January 04, 2023
The Pennsylvania House of Representatives overcame a deadlock Tuesday to elect Rep. Mark Rozzi as its next speaker, making him the first independent to ever hold the position.
The vote was preceded by weeks of political jockeying in the state legislature after Democrats obtained a one-seat House majority in the November elections. Despite the 102-101 edge over Republicans, vacancies in three Democratic districts cut their ranks to 99, leaving the speakership and the chamber's legislative agenda in doubt.
Rozzi, a longtime Democrat who began his sixth term representing the 126th District in Berks County, changed his party affiliation to independent to garner the support of 16 Republicans. They helped him secure the speakership with a 115-85 vote.
"As speaker, my goal is to remain nonpartisan in order to deliver a sense of unity within the legislature. It's past time that we work together and restore trust in the people's House," Rozzi said. "Sometimes Republicans will win, and sometimes Democrats will win, and that is fine, so long as the beneficiaries are the people of this commonwealth."
Since the November elections, Democrats and Republicans in the House have battled over control of the chamber and the scheduling of special elections to fill the state's vacant seats. That issue remains tied up in litigation in the Commonwealth Court, with Democrats aiming for three special elections to be held Feb. 7 and Republicans pushing for two of them to be held on the same day as the May primary elections.
Another special election may become necessary with the anticipated resignation of GOP Rep. Lynda Schlegel Culver if she wins her bid for state Senate in a special election scheduled for Jan. 31.
Democrats had planned to elect Majority Leader Joanna McClinton, who represents portions of Philadelphia and Delaware County, as the next speaker. Republicans, led by Bryan Cutler, of Delaware County, sued over the power to elect a presiding officer given the GOP edge created by the Democratic vacancies. Cutler's lawsuit argued that the death of longtime Democratic state Rep. Tony DeLuca, of Allegheny County, preempted Democrats' claims of a majority in the House because DeLuca died before the new legislative session began Dec. 1.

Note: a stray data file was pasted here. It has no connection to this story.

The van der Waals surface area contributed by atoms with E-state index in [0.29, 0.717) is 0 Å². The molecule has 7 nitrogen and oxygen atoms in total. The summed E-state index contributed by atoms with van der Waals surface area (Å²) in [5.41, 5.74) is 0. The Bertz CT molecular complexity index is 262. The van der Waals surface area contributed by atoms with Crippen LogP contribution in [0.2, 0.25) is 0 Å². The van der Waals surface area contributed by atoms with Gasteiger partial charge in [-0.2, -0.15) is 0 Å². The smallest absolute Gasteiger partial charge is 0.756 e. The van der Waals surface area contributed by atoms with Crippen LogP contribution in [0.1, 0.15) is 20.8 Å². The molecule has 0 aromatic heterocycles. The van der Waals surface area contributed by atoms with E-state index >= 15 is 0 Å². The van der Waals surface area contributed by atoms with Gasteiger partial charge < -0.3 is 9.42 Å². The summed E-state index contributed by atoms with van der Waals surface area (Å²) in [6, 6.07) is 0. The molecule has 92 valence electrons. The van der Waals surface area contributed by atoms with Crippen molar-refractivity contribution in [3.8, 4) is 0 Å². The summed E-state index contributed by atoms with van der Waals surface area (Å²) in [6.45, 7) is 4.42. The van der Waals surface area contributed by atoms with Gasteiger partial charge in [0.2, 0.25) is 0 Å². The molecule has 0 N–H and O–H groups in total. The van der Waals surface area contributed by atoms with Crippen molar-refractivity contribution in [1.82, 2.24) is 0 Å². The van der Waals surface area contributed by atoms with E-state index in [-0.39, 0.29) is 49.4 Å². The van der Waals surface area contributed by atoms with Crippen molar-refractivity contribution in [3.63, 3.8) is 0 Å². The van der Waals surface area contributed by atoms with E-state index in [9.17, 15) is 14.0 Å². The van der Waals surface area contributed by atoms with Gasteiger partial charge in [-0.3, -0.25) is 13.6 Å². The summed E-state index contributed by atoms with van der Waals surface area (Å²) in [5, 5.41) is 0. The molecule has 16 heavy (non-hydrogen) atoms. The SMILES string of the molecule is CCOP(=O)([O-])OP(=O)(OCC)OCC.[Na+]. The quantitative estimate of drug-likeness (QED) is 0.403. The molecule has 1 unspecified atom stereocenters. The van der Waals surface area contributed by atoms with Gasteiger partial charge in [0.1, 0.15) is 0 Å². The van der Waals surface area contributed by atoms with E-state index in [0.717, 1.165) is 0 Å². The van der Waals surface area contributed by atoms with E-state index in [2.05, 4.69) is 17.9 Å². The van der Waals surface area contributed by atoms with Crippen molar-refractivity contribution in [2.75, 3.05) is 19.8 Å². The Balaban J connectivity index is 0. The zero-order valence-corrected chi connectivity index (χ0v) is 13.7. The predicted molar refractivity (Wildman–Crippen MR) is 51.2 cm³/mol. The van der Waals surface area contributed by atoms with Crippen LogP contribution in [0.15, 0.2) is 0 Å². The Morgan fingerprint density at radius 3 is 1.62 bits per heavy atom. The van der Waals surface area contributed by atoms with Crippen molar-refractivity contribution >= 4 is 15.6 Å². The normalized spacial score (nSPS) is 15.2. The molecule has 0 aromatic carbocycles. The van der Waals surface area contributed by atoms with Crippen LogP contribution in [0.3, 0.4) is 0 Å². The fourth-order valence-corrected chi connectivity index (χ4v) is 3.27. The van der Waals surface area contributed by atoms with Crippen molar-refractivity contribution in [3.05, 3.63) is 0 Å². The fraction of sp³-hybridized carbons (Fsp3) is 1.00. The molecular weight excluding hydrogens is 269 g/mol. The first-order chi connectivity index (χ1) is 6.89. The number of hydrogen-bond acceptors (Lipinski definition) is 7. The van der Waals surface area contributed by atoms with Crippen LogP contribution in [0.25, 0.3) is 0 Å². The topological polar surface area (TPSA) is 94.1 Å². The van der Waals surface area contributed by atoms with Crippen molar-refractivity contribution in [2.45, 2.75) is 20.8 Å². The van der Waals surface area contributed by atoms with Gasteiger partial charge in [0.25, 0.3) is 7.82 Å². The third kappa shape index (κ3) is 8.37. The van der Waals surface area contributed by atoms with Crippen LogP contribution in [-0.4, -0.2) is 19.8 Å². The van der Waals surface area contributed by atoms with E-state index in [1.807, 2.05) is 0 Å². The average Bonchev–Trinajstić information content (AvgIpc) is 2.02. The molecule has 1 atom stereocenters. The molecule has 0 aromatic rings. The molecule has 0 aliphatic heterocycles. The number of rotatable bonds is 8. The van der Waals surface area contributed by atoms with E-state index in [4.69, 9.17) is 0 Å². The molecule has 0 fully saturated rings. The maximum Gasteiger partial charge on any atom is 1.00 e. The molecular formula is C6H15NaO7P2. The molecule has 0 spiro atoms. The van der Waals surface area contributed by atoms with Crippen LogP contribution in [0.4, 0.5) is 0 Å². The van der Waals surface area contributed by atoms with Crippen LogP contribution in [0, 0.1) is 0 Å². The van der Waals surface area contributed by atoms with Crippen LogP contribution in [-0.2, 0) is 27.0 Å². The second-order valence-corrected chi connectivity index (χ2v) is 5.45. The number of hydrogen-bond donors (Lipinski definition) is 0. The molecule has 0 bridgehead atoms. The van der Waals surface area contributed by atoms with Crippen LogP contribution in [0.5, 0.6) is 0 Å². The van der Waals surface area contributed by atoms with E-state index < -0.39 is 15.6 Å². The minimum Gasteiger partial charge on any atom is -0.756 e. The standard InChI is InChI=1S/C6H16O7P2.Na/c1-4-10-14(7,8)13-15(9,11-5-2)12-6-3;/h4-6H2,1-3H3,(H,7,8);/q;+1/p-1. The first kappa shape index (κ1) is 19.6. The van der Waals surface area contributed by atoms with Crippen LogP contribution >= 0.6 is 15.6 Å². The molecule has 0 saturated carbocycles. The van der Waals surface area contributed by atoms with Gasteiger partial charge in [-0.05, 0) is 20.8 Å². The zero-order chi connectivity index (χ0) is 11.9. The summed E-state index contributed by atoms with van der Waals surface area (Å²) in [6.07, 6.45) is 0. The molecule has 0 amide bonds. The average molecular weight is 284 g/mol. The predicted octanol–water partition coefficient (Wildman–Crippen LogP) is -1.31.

Despite his death a month before the midterm elections, DeLuca remained on the ballot due to a state law that prevents substitutes from being added once ballots have begun printing. Allegheny County Democratic Reps. Austin Davis and Summer Lee resigned in December because they were elected to higher offices.
Rozzi was nominated for speaker by Republican Rep. Jim Gregory, of Blair and Huntingdon Counties, and also received backing from GOP Rep. Tim O'Neal, of Washington County. McClinton gave her support to Rozzi as well.
"At first blush, many might be wondering why a Republican is standing up to nominate a member of the Democrat caucus," Gregory said. "The answer is really very simple – we must have a speaker that reflects the realities that we have before us."
Rozzi is best known for supporting legislation to abolish Pennsylvania's criminal statute of limitations for child sexual abuse. Key pieces of his initiative have not been enacted, but Rozzi and his colleagues have proposed a Constitutional amendment that would be put before voters if the measure is approved by both legislative chambers.
Rozzi won the vote despite a late push by opposing Republicans to nominate Carl Walker Metzger, of Somerset County.
The vote in Pennsylvania came as the U.S. House of Representatives wrangled in Washington over the election of a new speaker. Republicans failed three times to garner enough votes for GOP leader Kevin McCarthy, of California, resulting in an adjournment Tuesday without a new speaker in place.
In the Pennsylvania Senate, where Republicans hold a 27-22 majority, with one seat vacant, GOP Sen. Kim Ward, of Westmoreland County, was elected president pro tempore, becoming the first woman to hold that position.